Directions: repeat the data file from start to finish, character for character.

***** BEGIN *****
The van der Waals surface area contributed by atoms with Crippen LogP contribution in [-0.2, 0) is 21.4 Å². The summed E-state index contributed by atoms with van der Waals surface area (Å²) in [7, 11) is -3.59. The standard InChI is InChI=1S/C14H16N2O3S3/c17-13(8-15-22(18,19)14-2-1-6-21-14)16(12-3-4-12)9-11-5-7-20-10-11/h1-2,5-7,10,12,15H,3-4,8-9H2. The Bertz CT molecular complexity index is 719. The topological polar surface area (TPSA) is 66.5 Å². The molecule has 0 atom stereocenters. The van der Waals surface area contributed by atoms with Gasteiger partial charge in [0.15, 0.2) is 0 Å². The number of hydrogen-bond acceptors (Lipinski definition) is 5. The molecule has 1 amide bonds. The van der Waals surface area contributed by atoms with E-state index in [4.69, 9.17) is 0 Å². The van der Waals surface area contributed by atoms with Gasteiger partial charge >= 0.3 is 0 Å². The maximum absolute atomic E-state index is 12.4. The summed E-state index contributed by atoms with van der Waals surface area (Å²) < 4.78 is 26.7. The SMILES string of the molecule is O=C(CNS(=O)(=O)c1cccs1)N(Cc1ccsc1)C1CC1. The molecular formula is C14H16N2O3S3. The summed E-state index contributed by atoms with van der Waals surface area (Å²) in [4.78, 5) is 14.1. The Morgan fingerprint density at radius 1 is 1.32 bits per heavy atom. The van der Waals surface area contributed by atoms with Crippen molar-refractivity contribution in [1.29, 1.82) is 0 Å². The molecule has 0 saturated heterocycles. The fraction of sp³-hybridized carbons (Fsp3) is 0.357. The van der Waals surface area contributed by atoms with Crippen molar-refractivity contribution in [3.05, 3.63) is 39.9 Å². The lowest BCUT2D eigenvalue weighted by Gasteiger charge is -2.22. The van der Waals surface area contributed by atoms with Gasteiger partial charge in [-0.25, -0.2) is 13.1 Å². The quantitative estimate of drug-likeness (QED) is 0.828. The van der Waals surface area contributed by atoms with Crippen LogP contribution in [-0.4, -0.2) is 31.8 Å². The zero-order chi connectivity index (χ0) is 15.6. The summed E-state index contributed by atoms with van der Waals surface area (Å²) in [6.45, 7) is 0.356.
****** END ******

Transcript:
The van der Waals surface area contributed by atoms with Crippen LogP contribution in [-0.2, 0) is 21.4 Å². The summed E-state index contributed by atoms with van der Waals surface area (Å²) in [7, 11) is -3.59. The standard InChI is InChI=1S/C14H16N2O3S3/c17-13(8-15-22(18,19)14-2-1-6-21-14)16(12-3-4-12)9-11-5-7-20-10-11/h1-2,5-7,10,12,15H,3-4,8-9H2. The Bertz CT molecular complexity index is 719. The topological polar surface area (TPSA) is 66.5 Å². The molecule has 0 atom stereocenters. The van der Waals surface area contributed by atoms with Gasteiger partial charge in [0.15, 0.2) is 0 Å². The number of hydrogen-bond acceptors (Lipinski definition) is 5. The molecule has 1 amide bonds. The van der Waals surface area contributed by atoms with E-state index in [4.69, 9.17) is 0 Å². The van der Waals surface area contributed by atoms with Gasteiger partial charge >= 0.3 is 0 Å². The maximum absolute atomic E-state index is 12.4. The summed E-state index contributed by atoms with van der Waals surface area (Å²) < 4.78 is 26.7. The SMILES string of the molecule is O=C(CNS(=O)(=O)c1cccs1)N(Cc1ccsc1)C1CC1. The molecular formula is C14H16N2O3S3. The summed E-state index contributed by atoms with van der Waals surface area (Å²) in [4.78, 5) is 14.1. The Morgan fingerprint density at radius 1 is 1.32 bits per heavy atom. The van der Waals surface area contributed by atoms with Crippen molar-refractivity contribution in [1.29, 1.82) is 0 Å². The molecule has 0 saturated heterocycles. The fraction of sp³-hybridized carbons (Fsp3) is 0.357. The van der Waals surface area contributed by atoms with Crippen molar-refractivity contribution in [3.05, 3.63) is 39.9 Å². The lowest BCUT2D eigenvalue weighted by Gasteiger charge is -2.22. The van der Waals surface area contributed by atoms with Gasteiger partial charge in [-0.25, -0.2) is 13.1 Å². The quantitative estimate of drug-likeness (QED) is 0.828. The van der Waals surface area contributed by atoms with Crippen LogP contribution in [-0.4, -0.2) is 31.8 Å². The zero-order chi connectivity index (χ0) is 15.6. The summed E-state index contributed by atoms with van der Waals surface area (Å²) in [6.45, 7) is 0.356.